Ancestors of land plants were wired to make the leap to shore PhysOrg - October 5, 2015
When the algal ancestor of modern land plants first succeeded in making the transition from aquatic environments to an inhospitable shore 450 million years ago, it changed the world by dramatically altering climate and setting the stage for the vast array of terrestrial life. But the genetic and developmental innovations plants used to make the leap to land have been enduring secrets of nature.
Human Hands Are Primitive Live Science - July 14, 2015
Human hands may be more primitive than those of chimpanzees, more closely resembling the hands of the last common ancestor of humans and chimps, researchers say. These results suggest that since the overall hand proportions of humans are largely primitive, when the first members of the human lineage started to use and produce complex stone tools in a systematic way, their hands were already pretty much like ours today. A key trait that distinguishes humans from all other species alive today is the capability to make and use complex tools. This ability depends not only on the extraordinarily powerful human brain, but also the dexterity of the human hand.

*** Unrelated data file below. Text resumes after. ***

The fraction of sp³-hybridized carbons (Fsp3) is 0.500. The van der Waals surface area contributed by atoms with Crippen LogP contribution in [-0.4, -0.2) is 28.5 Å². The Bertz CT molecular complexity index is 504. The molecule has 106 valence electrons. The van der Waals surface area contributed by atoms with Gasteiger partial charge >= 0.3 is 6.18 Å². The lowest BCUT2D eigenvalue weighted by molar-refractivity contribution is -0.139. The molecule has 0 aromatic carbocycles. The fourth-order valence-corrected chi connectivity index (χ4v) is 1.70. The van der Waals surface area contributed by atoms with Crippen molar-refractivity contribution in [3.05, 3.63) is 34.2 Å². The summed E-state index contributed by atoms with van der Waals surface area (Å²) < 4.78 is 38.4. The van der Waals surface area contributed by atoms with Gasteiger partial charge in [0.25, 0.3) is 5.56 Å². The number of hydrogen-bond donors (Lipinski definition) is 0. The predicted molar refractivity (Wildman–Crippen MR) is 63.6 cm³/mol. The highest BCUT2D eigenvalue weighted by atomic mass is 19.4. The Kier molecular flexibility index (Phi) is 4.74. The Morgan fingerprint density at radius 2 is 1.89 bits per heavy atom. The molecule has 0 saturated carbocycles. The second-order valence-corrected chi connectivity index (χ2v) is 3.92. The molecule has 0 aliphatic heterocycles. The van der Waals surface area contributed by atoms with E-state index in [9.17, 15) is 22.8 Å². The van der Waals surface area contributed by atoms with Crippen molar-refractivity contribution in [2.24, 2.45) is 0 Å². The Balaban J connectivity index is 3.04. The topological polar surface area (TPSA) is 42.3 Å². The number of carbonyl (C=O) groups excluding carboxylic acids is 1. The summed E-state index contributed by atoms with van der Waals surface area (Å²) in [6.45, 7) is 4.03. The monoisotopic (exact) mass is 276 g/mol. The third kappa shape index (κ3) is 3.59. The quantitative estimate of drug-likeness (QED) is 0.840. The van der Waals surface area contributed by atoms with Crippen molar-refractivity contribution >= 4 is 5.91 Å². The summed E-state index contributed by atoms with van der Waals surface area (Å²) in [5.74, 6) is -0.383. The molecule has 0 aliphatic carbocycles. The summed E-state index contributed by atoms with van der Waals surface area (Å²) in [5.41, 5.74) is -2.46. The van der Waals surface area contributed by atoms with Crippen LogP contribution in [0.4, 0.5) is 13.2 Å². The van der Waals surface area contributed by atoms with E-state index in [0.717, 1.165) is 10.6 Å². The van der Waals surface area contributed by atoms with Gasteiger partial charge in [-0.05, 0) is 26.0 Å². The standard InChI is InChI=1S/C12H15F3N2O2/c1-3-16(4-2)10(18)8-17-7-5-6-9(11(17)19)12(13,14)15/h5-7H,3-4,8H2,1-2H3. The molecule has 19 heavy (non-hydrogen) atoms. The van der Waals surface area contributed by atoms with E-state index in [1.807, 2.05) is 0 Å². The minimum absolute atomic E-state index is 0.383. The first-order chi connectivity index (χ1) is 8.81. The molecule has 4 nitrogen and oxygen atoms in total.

Jurassic saw fastest mammal evolution PhysOrg - July 17, 2015
Mammals were evolving up to ten times faster in the middle of the Jurassic than they were at the end of the period, coinciding with an explosion of new adaptations, new research shows.
Repeated marine predator evolution tracks changes in ancient and Anthropocene oceans Science Daily - April 16, 2015
Scientists synthesized decades of scientific discoveries to illuminate the common and unique patterns driving the extraordinary transitions that whales, dolphins, seals and other species underwent as they moved from land to sea. Drawing on recent breakthroughs in diverse fields such as paleontology, molecular biology and conservation ecology, their findings offer a comprehensive look at how life in the ocean has responded to environmental change from the Triassic to the Anthropocene.
Evolution of marine mammals to water life converges in some genes PhysOrg - January 27, 2015
When marine mammals such as whales, dolphins, manatees and walruses moved from land to water, a series of physical abilities - limbs adapted for swimming, less dense bones that make them more buoyant and a large store of oxygen relative to their body size Ð made it possible. Yet these animals made the transition from land to water millions of years apart. Researchers looked at the genomes of these four marine mammals and compared them to their closest land kin. The genomes of the whale and dolphin were compared to that of the cow, the walrus to the dog and the manatee to the elephant. The marine mammals shared the traits needed to live in a marine environment, but they developed their traits separately Ð a process called convergent evolution.